Monday, November 14, 2011

Everything Right Is Wrong Again

They Might Be Giants

Anyone listening to They Might Be Giants' self-titled debut album without any knowledge of the duo's later career may have been justified in the belief that there was no way in hell these guys should ever have been allowed to make a second album. To say that They Might Be Giants is a weird album is an understatement considering how often the word "weird" is abused and misused: there's something downright scary about this album in a way that can't entirely be dismissed by recourse to ironic distance. For all the chirpy energy and mutant power pop songwriting chops on display, this isn't even remotely happy music. These are murder ballads disguised as bubblegum synthpop, telegrams of self-loathing broadcast from the interior of a strange subterranean prison. If this juxtaposition does not perhaps seem quite as strange now as it did in 1986, it is to They Might Be Giants' credit that they have effectively created this subgenre unto themselves.

I am consistently surprised by Robert Christgau's longstanding affection for TMBG: to put it mildly, they don't particularly seem like his type of thing. And yet love them he does. He's actually more kind to their debut album than I am inclined to be:
Two catchy weirdos, eighteen songs, and the hits just keep on coming in an exuberantly annoying show of creative superabundance. Their secret is that as unmediated pop postmodernists they can be themselves stealing from anywhere, modulating without strain or personal commitment from hick to nut to nerd. Like the cross-eyed bear in the regretful but not altogether kind "Hide Away Folk Family," their "shoes are laced with irony," but that doesn't doom them to art-school cleverness or never meaning what they say. Their great subject is the information overload that lends these songs their form. They live in a world where "Everything Right Is Wrong Again" and "Youth Culture Killed My Dog."
Where I think Christgau gets it precisely right is the statement that "their great subject is the information overload that lends these songs their form." At a certain point, after having listened to this album enough times, the sheer profusion of different styles and attitudes threatens to overwhelm the understanding or enjoyment of any individual song. Track for track, this is one of the weakest albums from their early period. But taken as a whole the confusing multiplicity of styles and genres - to say nothing of the anomalous un-musicality of truly bizarre tracks like "Chess Piece Face" and "Boat of Car" - makes the album seem better as a composite whole than as the sum of its parts. Like Marshall McLuhan, They Might Be Giants (unintentionally) foresaw the negative consequences of information overload in a fractured and infinitely refracted society. You're not supposed to be able to focus on any one object: the best way is simply to absorb everything all at once and hope for the best.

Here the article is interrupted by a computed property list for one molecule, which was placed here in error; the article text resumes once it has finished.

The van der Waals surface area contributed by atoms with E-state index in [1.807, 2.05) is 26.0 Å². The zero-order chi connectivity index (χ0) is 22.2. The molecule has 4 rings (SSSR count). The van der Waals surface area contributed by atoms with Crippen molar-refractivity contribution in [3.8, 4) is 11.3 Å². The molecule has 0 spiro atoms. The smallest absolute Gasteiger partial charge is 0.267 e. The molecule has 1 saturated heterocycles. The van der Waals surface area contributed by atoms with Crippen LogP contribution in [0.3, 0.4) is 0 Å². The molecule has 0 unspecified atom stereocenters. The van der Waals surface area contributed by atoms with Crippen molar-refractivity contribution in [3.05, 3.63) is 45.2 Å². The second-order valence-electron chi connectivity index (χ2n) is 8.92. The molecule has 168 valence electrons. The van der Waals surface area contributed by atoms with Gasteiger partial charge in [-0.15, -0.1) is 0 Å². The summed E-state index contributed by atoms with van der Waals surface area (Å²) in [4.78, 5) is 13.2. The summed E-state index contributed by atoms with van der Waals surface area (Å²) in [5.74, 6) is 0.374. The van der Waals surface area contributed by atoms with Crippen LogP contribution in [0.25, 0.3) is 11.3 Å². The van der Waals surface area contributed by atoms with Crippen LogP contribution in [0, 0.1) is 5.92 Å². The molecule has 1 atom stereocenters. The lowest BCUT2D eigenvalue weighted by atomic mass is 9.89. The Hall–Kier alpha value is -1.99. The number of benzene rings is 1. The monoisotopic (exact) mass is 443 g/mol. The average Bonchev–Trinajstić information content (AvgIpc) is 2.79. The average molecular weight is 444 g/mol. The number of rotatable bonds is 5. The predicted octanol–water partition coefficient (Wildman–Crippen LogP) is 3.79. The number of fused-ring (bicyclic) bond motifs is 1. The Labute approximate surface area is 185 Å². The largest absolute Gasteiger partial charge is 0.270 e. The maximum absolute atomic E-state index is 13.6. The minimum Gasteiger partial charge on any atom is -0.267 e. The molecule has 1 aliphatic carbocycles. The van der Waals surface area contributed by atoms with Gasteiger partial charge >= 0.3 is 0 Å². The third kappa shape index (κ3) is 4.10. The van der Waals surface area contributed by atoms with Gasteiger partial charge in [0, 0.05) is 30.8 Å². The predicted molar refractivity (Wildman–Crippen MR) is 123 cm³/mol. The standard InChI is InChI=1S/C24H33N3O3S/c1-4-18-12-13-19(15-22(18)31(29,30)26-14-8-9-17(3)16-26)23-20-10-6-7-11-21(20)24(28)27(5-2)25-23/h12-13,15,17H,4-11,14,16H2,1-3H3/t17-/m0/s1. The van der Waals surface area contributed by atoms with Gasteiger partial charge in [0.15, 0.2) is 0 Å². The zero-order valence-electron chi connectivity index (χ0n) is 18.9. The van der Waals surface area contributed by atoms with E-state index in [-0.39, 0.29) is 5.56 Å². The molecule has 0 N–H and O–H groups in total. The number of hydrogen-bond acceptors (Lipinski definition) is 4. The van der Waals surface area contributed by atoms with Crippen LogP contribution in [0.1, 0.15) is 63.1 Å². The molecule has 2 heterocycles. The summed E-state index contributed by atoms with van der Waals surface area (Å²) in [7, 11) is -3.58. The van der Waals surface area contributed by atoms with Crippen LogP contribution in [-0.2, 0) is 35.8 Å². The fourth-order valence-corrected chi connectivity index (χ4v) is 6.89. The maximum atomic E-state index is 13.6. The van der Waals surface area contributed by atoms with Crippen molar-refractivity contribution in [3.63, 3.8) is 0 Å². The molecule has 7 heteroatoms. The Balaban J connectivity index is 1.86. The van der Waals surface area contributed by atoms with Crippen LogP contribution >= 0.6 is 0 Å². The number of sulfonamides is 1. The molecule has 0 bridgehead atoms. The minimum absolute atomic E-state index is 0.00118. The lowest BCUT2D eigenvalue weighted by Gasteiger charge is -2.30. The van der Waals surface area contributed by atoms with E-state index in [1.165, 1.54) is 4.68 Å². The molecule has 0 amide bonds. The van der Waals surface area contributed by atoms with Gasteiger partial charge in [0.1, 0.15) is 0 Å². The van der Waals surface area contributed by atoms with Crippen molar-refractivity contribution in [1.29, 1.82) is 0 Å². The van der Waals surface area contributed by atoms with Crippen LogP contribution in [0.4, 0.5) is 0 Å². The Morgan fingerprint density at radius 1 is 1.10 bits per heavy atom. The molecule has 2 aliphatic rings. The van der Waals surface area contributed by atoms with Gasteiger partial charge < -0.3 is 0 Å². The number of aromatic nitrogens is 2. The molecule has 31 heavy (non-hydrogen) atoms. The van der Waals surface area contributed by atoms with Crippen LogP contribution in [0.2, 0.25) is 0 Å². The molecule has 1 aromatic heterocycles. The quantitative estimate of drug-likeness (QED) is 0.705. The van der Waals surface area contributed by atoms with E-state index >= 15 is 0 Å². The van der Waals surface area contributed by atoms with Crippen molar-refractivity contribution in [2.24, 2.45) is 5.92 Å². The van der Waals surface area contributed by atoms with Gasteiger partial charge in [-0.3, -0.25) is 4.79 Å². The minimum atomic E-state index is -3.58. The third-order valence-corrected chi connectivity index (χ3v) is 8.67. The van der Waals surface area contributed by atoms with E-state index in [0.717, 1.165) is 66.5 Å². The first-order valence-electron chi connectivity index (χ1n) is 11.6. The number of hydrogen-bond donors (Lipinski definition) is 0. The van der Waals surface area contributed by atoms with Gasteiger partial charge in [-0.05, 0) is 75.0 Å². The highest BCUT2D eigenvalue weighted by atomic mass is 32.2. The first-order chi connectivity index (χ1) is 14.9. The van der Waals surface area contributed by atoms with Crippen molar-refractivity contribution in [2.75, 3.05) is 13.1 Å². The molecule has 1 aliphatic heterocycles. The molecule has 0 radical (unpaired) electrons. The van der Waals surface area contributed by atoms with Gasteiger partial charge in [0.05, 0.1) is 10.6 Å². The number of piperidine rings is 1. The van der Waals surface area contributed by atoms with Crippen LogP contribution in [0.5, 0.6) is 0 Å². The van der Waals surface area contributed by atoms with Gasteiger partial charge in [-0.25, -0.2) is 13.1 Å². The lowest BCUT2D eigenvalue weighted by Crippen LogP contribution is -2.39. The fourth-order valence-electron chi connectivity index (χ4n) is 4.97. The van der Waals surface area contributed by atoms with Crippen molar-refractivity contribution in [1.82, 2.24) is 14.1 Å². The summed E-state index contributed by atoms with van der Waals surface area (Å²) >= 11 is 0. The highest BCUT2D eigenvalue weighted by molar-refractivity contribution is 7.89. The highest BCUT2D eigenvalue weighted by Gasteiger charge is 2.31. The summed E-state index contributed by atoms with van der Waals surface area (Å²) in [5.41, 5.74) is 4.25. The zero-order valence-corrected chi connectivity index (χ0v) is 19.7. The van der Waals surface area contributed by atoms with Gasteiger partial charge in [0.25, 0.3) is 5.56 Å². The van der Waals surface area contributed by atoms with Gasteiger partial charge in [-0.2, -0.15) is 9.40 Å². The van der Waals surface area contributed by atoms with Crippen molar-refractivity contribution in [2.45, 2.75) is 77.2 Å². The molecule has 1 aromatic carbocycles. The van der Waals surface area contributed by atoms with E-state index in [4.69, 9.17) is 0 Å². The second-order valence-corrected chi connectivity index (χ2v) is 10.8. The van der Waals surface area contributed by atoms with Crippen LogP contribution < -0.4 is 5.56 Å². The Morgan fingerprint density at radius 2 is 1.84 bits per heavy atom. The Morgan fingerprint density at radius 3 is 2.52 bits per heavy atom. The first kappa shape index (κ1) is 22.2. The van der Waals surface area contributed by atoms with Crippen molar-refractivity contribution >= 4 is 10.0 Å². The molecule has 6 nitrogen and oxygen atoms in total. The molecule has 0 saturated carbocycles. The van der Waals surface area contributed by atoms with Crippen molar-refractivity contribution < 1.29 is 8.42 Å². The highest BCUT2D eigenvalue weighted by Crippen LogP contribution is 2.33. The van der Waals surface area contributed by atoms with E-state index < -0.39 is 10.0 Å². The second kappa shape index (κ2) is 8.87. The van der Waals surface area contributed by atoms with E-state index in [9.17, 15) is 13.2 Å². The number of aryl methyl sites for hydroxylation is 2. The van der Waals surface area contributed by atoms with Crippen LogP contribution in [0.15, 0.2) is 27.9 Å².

The difference between They Might Be Giants and a group like Negativland, however, comes from the Johns' steadfast removal to engage with the world beyond their own horizons. There aren't many overtly political songs in the band's discography; one of them, the weak "Put Your Hand Inside The Puppet Head," is the second song here. They seem more or less constitutionally unable to discuss politics with conviction. (One of the better songs on their next album, "Purple Toupee," addresses this problem in explicit terms.) So immediately we're trapped within the confines of a narrow, hermetically-sealed universe populated by strange characters defined by varying degrees of depression and psychosis. I believe this was actually a brilliant decision on their part: as opposed to someone like "Weird Al" who has alway been tied to explicit parody as his primary subject matter, TMBG don't really engage with the outside world. Devo by their very nature were extremely political: they were (and are, since they're amazingly still a going concern) persistently hyper-critical of contemporary life. They Might Be Giants are certainly persistently critical and overtly parodic, but not of society or or pop culture or other musicians. Their metier, the inescapable target of their relentless criticism, is themselves. There's a reason why mind control, hypnosis, and delusion are the most consistent subject matters in their oeuvre: nothing makes sense for these guys outside the realm of their own heads. For better or for worse, They Might Be Giants are extremely narcissistic songwriters. That does however not mean that they aren't at all times completely willing to abase or humiliate themselves.